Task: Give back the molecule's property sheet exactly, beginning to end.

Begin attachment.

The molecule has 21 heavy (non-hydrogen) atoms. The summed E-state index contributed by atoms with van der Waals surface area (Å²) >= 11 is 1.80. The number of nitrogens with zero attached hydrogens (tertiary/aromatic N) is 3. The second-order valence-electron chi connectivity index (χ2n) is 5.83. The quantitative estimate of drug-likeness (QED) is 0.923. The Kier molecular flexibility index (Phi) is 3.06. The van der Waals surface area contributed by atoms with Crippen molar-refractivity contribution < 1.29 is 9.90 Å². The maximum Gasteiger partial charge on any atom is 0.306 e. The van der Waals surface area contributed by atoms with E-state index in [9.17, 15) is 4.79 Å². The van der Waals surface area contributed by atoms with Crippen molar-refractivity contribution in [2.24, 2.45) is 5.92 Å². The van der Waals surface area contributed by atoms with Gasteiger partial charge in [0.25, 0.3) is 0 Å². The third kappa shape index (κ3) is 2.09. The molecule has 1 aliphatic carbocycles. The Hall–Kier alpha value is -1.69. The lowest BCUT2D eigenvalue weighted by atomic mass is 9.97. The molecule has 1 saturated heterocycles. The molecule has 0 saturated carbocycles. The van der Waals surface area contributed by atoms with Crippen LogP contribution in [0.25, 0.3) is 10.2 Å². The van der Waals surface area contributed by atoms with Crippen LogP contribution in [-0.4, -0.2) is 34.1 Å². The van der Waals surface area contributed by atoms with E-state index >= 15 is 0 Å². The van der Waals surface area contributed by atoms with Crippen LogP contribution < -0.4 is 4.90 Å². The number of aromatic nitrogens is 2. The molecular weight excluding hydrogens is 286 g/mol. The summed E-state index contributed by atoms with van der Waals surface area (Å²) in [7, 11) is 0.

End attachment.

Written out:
The molecule has 21 heavy (non-hydrogen) atoms. The summed E-state index contributed by atoms with van der Waals surface area (Å²) >= 11 is 1.80. The number of nitrogens with zero attached hydrogens (tertiary/aromatic N) is 3. The second-order valence-electron chi connectivity index (χ2n) is 5.83. The quantitative estimate of drug-likeness (QED) is 0.923. The Kier molecular flexibility index (Phi) is 3.06. The van der Waals surface area contributed by atoms with Crippen molar-refractivity contribution < 1.29 is 9.90 Å². The maximum Gasteiger partial charge on any atom is 0.306 e. The van der Waals surface area contributed by atoms with E-state index in [9.17, 15) is 4.79 Å². The van der Waals surface area contributed by atoms with Crippen molar-refractivity contribution in [2.24, 2.45) is 5.92 Å². The van der Waals surface area contributed by atoms with Gasteiger partial charge in [0.25, 0.3) is 0 Å². The third kappa shape index (κ3) is 2.09. The molecule has 1 aliphatic carbocycles. The Hall–Kier alpha value is -1.69. The lowest BCUT2D eigenvalue weighted by atomic mass is 9.97. The molecule has 1 saturated heterocycles. The molecule has 0 saturated carbocycles. The van der Waals surface area contributed by atoms with Crippen LogP contribution in [0.25, 0.3) is 10.2 Å². The van der Waals surface area contributed by atoms with Crippen LogP contribution in [-0.4, -0.2) is 34.1 Å². The van der Waals surface area contributed by atoms with E-state index >= 15 is 0 Å². The van der Waals surface area contributed by atoms with Crippen LogP contribution < -0.4 is 4.90 Å². The number of aromatic nitrogens is 2. The molecular weight excluding hydrogens is 286 g/mol. The summed E-state index contributed by atoms with van der Waals surface area (Å²) in [7, 11) is 0.